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meeting -- which did not go well, by the way -- a signed picture for clinton of lbj. so that's as close as clinton got to meeting lbj. [laughter] but what's great about the american presidency is we all remember when or if we saw, even if it's a motorcade going by, so ronald reagan remembers that he saw fdr on the back of a train somewhere in iowa. i think it was des moines. i'm pulling that, but i wouldn't count at it. and he was at a truman event as i mentioned before, so everyone has their creation stories, but clinton never met lbj. he told us he thought as all presidents do, history will be kinder to him. [laughter] that's what they all hope for. right over here. >> so implications of the presidents club is that's unique to the american democracy, are there similar models in europe and other democracies, prime ministers of britain? >> can i answer this? >> yeah. >> i think what's amazing about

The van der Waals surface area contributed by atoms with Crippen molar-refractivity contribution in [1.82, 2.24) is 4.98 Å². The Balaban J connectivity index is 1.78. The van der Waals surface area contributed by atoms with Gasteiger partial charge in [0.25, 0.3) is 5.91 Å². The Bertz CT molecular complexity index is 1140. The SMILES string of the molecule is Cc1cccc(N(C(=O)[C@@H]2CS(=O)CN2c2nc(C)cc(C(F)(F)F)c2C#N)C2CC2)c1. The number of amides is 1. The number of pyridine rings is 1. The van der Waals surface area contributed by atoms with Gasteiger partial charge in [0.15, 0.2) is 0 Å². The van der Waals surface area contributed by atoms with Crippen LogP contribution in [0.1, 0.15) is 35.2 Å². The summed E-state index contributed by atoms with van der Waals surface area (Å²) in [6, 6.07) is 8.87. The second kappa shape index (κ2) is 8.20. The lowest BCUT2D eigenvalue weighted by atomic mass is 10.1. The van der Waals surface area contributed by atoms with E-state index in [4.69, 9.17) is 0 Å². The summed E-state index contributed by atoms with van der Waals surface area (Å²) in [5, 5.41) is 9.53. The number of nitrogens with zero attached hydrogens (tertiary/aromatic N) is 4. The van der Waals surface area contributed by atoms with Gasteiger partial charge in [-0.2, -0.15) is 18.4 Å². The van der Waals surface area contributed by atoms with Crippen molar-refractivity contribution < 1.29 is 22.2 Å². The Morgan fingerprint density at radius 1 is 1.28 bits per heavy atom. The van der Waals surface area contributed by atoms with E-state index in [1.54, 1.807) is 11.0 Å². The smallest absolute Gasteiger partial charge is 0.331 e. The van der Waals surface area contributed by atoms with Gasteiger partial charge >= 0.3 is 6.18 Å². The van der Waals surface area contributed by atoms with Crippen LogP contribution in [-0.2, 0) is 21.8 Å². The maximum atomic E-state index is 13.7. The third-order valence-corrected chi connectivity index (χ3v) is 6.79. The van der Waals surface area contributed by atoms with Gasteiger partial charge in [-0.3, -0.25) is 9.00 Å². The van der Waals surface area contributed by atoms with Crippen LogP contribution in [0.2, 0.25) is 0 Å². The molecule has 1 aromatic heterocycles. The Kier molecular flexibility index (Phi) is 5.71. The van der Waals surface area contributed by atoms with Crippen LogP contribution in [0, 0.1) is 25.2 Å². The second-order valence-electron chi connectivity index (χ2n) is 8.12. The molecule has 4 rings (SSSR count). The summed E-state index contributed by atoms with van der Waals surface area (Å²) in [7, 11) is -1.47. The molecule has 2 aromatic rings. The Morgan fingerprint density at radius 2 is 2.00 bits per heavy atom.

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the presidents club in america -- well, let me answer it this way. i read a story in "the new york times" yesterday about how, you know, it was inevitable that sarkozy would be defeated because he wasn't a typically french president. the french like their presidents grandfatherly and cool and anti-american. [laughter] and sarkozy was none of those things. he wasn't grandfatherly, cool -- and that reminds me, when we go back to this picture, i mean, go back, please. there's nothing in common about any of these guys. they're all different. it's a classic american story. we elect presidents who don't begin to fit in the same mold. and if you went back to the following five, it would be just as different if you added reagan and nixon and johnson and kennedy. i mean, this club bespeaks our own makeup and our own, um, widely different, you know, backgrounds. and it's a quintessentially american thing. so i don't think there would -- the clubs you would have in france or england probably